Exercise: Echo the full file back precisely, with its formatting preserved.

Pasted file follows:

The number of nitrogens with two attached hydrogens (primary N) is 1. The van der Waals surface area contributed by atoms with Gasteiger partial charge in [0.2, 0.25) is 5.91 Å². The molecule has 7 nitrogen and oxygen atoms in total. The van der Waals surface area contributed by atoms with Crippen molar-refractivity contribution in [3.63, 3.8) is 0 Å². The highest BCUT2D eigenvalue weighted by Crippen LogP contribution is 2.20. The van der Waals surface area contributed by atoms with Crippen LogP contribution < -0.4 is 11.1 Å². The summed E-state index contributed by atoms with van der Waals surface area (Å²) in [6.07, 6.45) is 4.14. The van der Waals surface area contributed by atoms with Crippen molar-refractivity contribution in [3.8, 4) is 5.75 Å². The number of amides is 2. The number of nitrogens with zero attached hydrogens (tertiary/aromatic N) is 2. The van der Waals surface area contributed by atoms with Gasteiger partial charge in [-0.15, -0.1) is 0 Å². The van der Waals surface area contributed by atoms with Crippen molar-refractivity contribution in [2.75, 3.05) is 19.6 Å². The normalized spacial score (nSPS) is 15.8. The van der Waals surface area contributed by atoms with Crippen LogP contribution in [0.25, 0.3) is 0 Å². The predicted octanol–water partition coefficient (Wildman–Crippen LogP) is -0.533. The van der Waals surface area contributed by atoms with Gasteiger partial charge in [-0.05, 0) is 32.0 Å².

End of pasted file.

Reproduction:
The number of nitrogens with two attached hydrogens (primary N) is 1. The van der Waals surface area contributed by atoms with Gasteiger partial charge in [0.2, 0.25) is 5.91 Å². The molecule has 7 nitrogen and oxygen atoms in total. The van der Waals surface area contributed by atoms with Crippen molar-refractivity contribution in [3.63, 3.8) is 0 Å². The highest BCUT2D eigenvalue weighted by Crippen LogP contribution is 2.20. The van der Waals surface area contributed by atoms with Crippen LogP contribution < -0.4 is 11.1 Å². The summed E-state index contributed by atoms with van der Waals surface area (Å²) in [6.07, 6.45) is 4.14. The van der Waals surface area contributed by atoms with Crippen molar-refractivity contribution in [3.8, 4) is 5.75 Å². The number of amides is 2. The number of nitrogens with zero attached hydrogens (tertiary/aromatic N) is 2. The van der Waals surface area contributed by atoms with Gasteiger partial charge in [-0.15, -0.1) is 0 Å². The van der Waals surface area contributed by atoms with Crippen molar-refractivity contribution in [2.75, 3.05) is 19.6 Å². The normalized spacial score (nSPS) is 15.8. The van der Waals surface area contributed by atoms with Crippen LogP contribution in [0.25, 0.3) is 0 Å². The predicted octanol–water partition coefficient (Wildman–Crippen LogP) is -0.533. The van der Waals surface area contributed by atoms with Gasteiger partial charge in [-0.05, 0) is 32.0 Å².